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  • Writer's pictureDr. Romi Fung, ND

Dementia Nutrition: Magnesium

Magnesium (Mg): our heart, bones, muscles and nerves rely on this micronutrient for proper functioning. Without enough, our body experiences damage through increased free radicals production, oxidative tissue damage and inflammation. This means adequate levels are essential for the prevention and management of diabetes and hypertension, which are risk factors for cognitive impairment.

In 2020, a long-term study that followed over 12’000 people, found that low serum Mg was associated with an increased risk of incident dementia. In the same year, reduced Mg was also observed in patients with vascular dementia; these researchers also recommended intracellular vs plasma measurements when testing people with vascular dysfunction. Thankfully, some studies have reported improvements in memory with nutritional Mg support for individuals with dementia and a Japanese study found higher self-reported dietary intake of Mg to be associated with a decreased risk of dementia.

While under 20% of the general population is considered to be Mg deficient, this rate increases to 35-50% for older adults. The susceptibility of a deficiency later in life could be the result of a reduced dietary intake of magnesium rich foods or other health conditions that cause malabsorption. Even without a deficiency, it is estimated that 75% of people do not consistently meet their recommended daily intake. Substances like sugar and caffeine or having fluoride and chlorine in our water can prevent our bodies from absorbing what it needs. Signs of a deficiency are often muscle twitches, cramps, an irregular heartbeat, fatigue or muscle weakness.

The best dietary sources of this nutrient come from fish, dark leafy vegetables, beans and nuts, but be sure to speak to your doctor before supplementing with Mg. Nutrient toxicity can also be a concern and a 2017 study found that both too little and too much Mg was associated with an increased risk of all-cause dementia.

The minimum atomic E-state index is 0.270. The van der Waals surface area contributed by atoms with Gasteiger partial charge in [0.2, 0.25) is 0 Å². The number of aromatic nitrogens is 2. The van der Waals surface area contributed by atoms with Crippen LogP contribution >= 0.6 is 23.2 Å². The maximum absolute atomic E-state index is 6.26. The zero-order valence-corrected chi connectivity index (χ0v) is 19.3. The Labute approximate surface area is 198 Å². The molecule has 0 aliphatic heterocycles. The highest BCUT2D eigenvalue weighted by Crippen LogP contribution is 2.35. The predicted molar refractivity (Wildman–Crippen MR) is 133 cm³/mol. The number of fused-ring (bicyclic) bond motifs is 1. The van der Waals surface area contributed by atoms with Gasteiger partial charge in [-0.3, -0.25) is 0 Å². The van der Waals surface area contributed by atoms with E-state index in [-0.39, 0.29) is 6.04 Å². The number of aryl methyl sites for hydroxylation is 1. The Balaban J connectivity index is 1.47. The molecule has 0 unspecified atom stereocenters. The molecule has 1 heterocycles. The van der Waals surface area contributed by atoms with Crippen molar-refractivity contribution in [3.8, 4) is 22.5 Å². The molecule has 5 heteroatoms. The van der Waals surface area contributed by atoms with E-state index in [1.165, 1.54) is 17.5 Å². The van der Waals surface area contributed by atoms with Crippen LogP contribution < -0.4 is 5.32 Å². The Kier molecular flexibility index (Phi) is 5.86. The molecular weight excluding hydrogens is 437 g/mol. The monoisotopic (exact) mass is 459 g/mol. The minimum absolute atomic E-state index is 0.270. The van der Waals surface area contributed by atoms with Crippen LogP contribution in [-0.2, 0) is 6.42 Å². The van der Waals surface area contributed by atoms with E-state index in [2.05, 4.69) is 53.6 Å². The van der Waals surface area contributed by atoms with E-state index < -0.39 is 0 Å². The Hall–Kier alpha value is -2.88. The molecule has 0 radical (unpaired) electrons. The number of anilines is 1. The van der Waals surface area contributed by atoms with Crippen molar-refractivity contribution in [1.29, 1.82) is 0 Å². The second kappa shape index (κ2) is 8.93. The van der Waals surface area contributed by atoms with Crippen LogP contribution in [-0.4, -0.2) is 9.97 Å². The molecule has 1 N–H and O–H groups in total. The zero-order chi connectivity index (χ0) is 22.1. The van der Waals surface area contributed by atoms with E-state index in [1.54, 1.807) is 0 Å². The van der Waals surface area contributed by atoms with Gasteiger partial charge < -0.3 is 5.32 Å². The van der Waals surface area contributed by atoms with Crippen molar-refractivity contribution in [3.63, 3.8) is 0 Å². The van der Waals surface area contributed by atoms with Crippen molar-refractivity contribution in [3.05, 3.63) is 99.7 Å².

If you’re curious about your levels or want to ensure you’re within the right range, micronutrient testing can help identify your baseline. The results are then used to customize a plan to reduce your risk for disease and positively impact your overall health.

Has micronutrient testing helped you on your health journey? Share your story below.

Dr. Romi Fung, ND, M.Sc and Alaina King, M.Sc

Dr. Romi Fung, ND, M.Sc is a Naturopathic Physician practicing in Richmond, BC with clinical interests in working with patients living with dementia. Dr. Romi has completed additional training in the Bredesen Protocol for treating cognitive impairment, as well as graduate studies in Aging and Health. He is currently pursuing a Ph.D in Aging and Health from Queen's University and is an Adjunct Clinic Faculty at the Canadian College of Naturopathic Medicine - Boucher Campus.

Alaina has a MSc in Aging & Health and is the owner of Grey Matters Tx. A registered professional Recreation Therapist and Certified Dementia Practitioner, Alaina has been working with older adults with dementia since 1998. In addition to Recreation Therapy, Alaina has worked in Community Patient Care Coordination and as a Staff Educator and Health & Safety Auditor in Long Term Care.

Medical Disclaimer: This content is not intended to be a substitute for professional medical advice, diagnosis or treatment. Never disregard professional medical advice, or delay in seeking it, because of something you have read on this post.


Alam, A. B., et al. (2020). Low Serum Magnesium is Associated with Incident Dementia in the ARIC-NCS Cohort. Nutrients, 12(10), 3074. DOI: 10.3390/nu12103074

Sitzia, C., et al. (2020). Intra-erythrocytes Magnesium Deficiency Could Reflect Cognitive Impairment Status Due to Vascular Disease: A pilot study. Journal of Translational Medicine, 18(485). DOI: 10.1186/s12967-020-02645-w

Zaken, B., et al. (2020). Association Between Serum Magnesium Levels and Alzheimer’s Disease or Mixed Dementia Patients: A Population-based Retrospective Controlled Study. Journal of Alzheimer’s Disease Reports, 3(1), 399-404. DOI: 10.3233/ADR-200220

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